Thank you Jesus.  I needed that.

It has happened time and time again.  Just when I think my heart cannot take anymore, there is a break and the boys are angels.  Just when I think the money is going to be over, it is there.  I know God is in control of this whole journey, and I am so grateful He is because I know that I cannot do it on my own.  

Wednesday, November 20, 2013

What do you wake up for?

Continuing with the themes from the book, “Nothing but a Thief”, the author at one point says she asked one of the boys the question, “What do you wake up for?”.  It made me stop and think.  The boy’s answer was difficult to read.  He told her that he tried to stay asleep for as long as he possibly could into the day, but eventually his hunger got the best of him and forced him to wake up and go and steal to get something to eat.  It made me think about a life where I had nothing to wake up for.  I can’t imagine such a life, but for these boys it is reality.  It is their every day when they are on the street.  Their hunger is what drives them to move out of the spaces they sleep, forces them to steal, even to take drugs.  In Peru, like many other countries, street kids take glue.  They inhale it or smoke it.  In Uganda, I have never seen a boy sniffing glue because here they sniff kyenge (expired aviation fuel).  Just like glue, it dulls their hunger, keeps them warm at night, eases their fears and takes away their emotions.  I don’t know much about addiction, but at least with the boys I know, I don’t think their addictions are physiological.  I think they are psychological.  A boy can come into a home and quit taking kyenge cold turkey.  He can be fine and not ever want to take it again until something brings up the past or something bad happens to him.  When things get too much for them that is when they go back to their kyenge, to make them not feel anything again.

After I thought about the boys and the ones still on the street, I had to find my answer.  What do I wake up for?  I think the obvious answer is the boys.  And it is true.  I do wake up every morning because of them.  They make my days worth it.  They make my days better.  They make my life better.  They make me laugh with their ridiculous notions and jokes.  They make me cry tears of happiness and joy, as well as sorrow and heartbreak.  They challenge me to be a better person: more loving and giving, more forgiving and considerate.  They teach me how I deserve to be treated and how worthy I am of love.  They protect me, care for me, help me, love me.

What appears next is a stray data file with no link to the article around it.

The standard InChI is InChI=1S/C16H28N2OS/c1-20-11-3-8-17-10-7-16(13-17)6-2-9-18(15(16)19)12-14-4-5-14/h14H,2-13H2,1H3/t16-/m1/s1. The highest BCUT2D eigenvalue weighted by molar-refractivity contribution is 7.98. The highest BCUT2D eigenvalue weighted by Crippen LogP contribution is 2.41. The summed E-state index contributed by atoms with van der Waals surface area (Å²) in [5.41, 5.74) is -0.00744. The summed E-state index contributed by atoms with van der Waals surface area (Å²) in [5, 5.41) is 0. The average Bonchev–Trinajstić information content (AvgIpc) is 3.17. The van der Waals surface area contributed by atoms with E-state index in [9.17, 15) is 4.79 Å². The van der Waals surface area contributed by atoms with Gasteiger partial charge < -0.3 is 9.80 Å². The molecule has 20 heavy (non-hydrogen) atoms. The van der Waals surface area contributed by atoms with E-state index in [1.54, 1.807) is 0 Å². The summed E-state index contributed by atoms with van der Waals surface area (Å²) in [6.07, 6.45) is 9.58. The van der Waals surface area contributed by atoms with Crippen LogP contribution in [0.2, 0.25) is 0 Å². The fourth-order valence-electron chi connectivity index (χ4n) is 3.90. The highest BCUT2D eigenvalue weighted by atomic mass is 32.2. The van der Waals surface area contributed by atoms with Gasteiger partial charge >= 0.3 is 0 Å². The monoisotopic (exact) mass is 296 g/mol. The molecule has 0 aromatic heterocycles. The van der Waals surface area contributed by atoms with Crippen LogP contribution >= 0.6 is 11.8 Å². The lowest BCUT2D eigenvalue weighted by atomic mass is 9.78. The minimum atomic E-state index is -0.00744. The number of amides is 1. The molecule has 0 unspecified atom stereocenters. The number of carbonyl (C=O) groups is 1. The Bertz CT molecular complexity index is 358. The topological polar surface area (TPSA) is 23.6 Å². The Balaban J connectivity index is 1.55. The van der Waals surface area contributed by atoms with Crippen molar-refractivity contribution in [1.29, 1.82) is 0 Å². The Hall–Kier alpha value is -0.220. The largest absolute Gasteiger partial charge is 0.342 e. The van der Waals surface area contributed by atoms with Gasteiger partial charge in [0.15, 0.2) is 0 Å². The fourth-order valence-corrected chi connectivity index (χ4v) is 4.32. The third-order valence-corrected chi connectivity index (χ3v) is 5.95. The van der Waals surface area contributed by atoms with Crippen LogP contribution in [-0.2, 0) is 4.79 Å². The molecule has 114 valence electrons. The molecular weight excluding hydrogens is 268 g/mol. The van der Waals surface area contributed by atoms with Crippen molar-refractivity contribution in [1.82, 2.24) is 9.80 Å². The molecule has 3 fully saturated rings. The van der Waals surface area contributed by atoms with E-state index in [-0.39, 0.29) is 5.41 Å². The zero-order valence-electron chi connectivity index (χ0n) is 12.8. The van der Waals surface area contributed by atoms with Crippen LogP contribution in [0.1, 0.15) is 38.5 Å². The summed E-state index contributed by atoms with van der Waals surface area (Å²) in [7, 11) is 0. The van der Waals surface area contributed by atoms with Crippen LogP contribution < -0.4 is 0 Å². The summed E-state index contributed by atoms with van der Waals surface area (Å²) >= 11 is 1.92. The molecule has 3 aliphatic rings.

I stop to think about them and their brokenness and how I hope to love them enough each day that they hurt a little less, but when I really think about it, they have done the same for me.  I see Jesus in them every day.  I wonder how I survived 30 years of my life without them in it.  When I stopped to think about my answer, I also realized how lucky I am to have a reason to wake up each morning.  I realized that many people in the world are not as fortunate.  I wake up each day with joy to spend another day doing what I love with people that I love.  Not everyone is so lucky.  I think about life before Uganda.  I didn’t have a bad life.  I had friends, a job, everything was fine.  However, every morning I dreaded waking up and going to my job (probably why I was late every morning). Even though I had everything I needed, I didn’t have a reason to wake up.  It makes me sad for all of the time wasted but I know had I came to Uganda 5 years ago, or even 10, I wouldn’t have been ready and these kids wouldn’t be the ones in my life.  The other night at devotions, our new uncle JP, asked the boys if they thought they were in the home by mistake.  While some of them didn’t get the question, most of them did.  They saw God’s hand working in our life and bringing us all together.  It is still incredible to me that God would know what would make my heart come alive and give my life meaning long before I did.  It is amazing to me that God knew these boys that would be in my life, long before I even knew Uganda existed.